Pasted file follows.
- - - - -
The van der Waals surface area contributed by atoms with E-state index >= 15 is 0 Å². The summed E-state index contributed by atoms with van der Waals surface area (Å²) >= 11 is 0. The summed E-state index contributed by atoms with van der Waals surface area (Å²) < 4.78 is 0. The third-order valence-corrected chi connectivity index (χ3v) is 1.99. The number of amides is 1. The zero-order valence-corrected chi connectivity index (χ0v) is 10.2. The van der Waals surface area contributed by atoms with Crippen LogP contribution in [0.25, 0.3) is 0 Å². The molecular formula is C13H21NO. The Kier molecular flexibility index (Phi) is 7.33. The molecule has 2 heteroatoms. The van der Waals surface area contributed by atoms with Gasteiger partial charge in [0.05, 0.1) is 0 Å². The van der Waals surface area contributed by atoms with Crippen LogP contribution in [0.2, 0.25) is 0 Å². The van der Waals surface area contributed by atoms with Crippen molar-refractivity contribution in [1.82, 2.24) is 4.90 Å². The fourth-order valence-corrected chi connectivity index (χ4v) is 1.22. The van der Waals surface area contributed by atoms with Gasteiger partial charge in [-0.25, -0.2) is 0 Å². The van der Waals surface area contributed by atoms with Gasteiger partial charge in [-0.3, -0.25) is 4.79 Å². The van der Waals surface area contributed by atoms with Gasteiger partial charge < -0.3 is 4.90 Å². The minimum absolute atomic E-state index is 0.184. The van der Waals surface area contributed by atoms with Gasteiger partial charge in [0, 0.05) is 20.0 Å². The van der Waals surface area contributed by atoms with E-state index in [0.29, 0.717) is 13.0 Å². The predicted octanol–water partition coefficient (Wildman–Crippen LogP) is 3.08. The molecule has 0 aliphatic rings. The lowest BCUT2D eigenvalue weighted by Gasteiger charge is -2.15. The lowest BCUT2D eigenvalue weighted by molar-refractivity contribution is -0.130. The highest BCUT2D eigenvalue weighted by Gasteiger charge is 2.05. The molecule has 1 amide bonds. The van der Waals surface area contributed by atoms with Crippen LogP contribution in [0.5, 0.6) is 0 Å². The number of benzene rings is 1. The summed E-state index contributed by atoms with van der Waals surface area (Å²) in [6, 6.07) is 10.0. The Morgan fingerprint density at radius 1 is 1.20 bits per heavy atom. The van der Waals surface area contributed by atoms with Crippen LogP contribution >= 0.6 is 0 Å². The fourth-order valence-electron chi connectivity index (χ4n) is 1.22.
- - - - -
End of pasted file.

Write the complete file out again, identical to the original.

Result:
The van der Waals surface area contributed by atoms with E-state index >= 15 is 0 Å². The summed E-state index contributed by atoms with van der Waals surface area (Å²) >= 11 is 0. The summed E-state index contributed by atoms with van der Waals surface area (Å²) < 4.78 is 0. The third-order valence-corrected chi connectivity index (χ3v) is 1.99. The number of amides is 1. The zero-order valence-corrected chi connectivity index (χ0v) is 10.2. The van der Waals surface area contributed by atoms with Crippen LogP contribution in [0.25, 0.3) is 0 Å². The molecular formula is C13H21NO. The Kier molecular flexibility index (Phi) is 7.33. The molecule has 2 heteroatoms. The van der Waals surface area contributed by atoms with Gasteiger partial charge in [0.05, 0.1) is 0 Å². The van der Waals surface area contributed by atoms with Crippen LogP contribution in [0.2, 0.25) is 0 Å². The van der Waals surface area contributed by atoms with Crippen molar-refractivity contribution in [1.82, 2.24) is 4.90 Å². The fourth-order valence-corrected chi connectivity index (χ4v) is 1.22. The van der Waals surface area contributed by atoms with Gasteiger partial charge in [-0.25, -0.2) is 0 Å². The van der Waals surface area contributed by atoms with Gasteiger partial charge in [-0.3, -0.25) is 4.79 Å². The van der Waals surface area contributed by atoms with Gasteiger partial charge < -0.3 is 4.90 Å². The minimum absolute atomic E-state index is 0.184. The van der Waals surface area contributed by atoms with Gasteiger partial charge in [0, 0.05) is 20.0 Å². The van der Waals surface area contributed by atoms with E-state index in [0.29, 0.717) is 13.0 Å². The predicted octanol–water partition coefficient (Wildman–Crippen LogP) is 3.08. The molecule has 0 aliphatic rings. The lowest BCUT2D eigenvalue weighted by Gasteiger charge is -2.15. The lowest BCUT2D eigenvalue weighted by molar-refractivity contribution is -0.130. The highest BCUT2D eigenvalue weighted by Gasteiger charge is 2.05. The molecule has 1 amide bonds. The van der Waals surface area contributed by atoms with Crippen LogP contribution in [0.5, 0.6) is 0 Å². The number of benzene rings is 1. The summed E-state index contributed by atoms with van der Waals surface area (Å²) in [6, 6.07) is 10.0. The Morgan fingerprint density at radius 1 is 1.20 bits per heavy atom. The van der Waals surface area contributed by atoms with Crippen LogP contribution >= 0.6 is 0 Å². The fourth-order valence-electron chi connectivity index (χ4n) is 1.22.